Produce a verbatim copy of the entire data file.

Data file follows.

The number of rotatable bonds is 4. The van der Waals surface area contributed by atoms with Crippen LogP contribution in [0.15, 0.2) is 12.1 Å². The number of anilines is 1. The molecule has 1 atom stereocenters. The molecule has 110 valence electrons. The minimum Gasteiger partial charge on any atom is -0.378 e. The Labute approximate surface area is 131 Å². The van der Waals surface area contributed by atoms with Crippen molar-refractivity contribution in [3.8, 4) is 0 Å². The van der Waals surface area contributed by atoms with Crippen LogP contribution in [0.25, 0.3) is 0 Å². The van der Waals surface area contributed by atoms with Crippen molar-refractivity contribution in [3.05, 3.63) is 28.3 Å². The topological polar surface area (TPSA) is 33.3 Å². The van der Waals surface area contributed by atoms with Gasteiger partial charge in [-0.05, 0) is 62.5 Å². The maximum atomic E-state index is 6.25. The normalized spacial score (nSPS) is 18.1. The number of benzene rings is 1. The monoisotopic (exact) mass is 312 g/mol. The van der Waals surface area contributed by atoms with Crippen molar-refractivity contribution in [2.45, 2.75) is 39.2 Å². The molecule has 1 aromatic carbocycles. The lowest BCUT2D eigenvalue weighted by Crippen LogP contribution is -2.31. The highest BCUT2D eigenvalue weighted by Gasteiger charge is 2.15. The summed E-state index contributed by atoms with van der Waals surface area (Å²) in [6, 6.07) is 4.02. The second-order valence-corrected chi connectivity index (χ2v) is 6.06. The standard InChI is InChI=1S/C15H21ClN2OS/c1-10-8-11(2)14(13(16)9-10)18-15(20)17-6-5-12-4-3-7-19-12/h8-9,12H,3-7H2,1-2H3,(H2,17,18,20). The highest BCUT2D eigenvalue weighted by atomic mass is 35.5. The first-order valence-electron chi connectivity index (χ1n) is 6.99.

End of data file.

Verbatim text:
The number of rotatable bonds is 4. The van der Waals surface area contributed by atoms with Crippen LogP contribution in [0.15, 0.2) is 12.1 Å². The number of anilines is 1. The molecule has 1 atom stereocenters. The molecule has 110 valence electrons. The minimum Gasteiger partial charge on any atom is -0.378 e. The Labute approximate surface area is 131 Å². The van der Waals surface area contributed by atoms with Crippen molar-refractivity contribution in [3.8, 4) is 0 Å². The van der Waals surface area contributed by atoms with Crippen LogP contribution in [0.25, 0.3) is 0 Å². The van der Waals surface area contributed by atoms with Crippen molar-refractivity contribution in [3.05, 3.63) is 28.3 Å². The topological polar surface area (TPSA) is 33.3 Å². The van der Waals surface area contributed by atoms with Gasteiger partial charge in [-0.05, 0) is 62.5 Å². The maximum atomic E-state index is 6.25. The normalized spacial score (nSPS) is 18.1. The number of benzene rings is 1. The monoisotopic (exact) mass is 312 g/mol. The van der Waals surface area contributed by atoms with Crippen molar-refractivity contribution in [2.45, 2.75) is 39.2 Å². The molecule has 1 aromatic carbocycles. The lowest BCUT2D eigenvalue weighted by Crippen LogP contribution is -2.31. The highest BCUT2D eigenvalue weighted by Gasteiger charge is 2.15. The summed E-state index contributed by atoms with van der Waals surface area (Å²) in [6, 6.07) is 4.02. The second-order valence-corrected chi connectivity index (χ2v) is 6.06. The standard InChI is InChI=1S/C15H21ClN2OS/c1-10-8-11(2)14(13(16)9-10)18-15(20)17-6-5-12-4-3-7-19-12/h8-9,12H,3-7H2,1-2H3,(H2,17,18,20). The highest BCUT2D eigenvalue weighted by atomic mass is 35.5. The first-order valence-electron chi connectivity index (χ1n) is 6.99.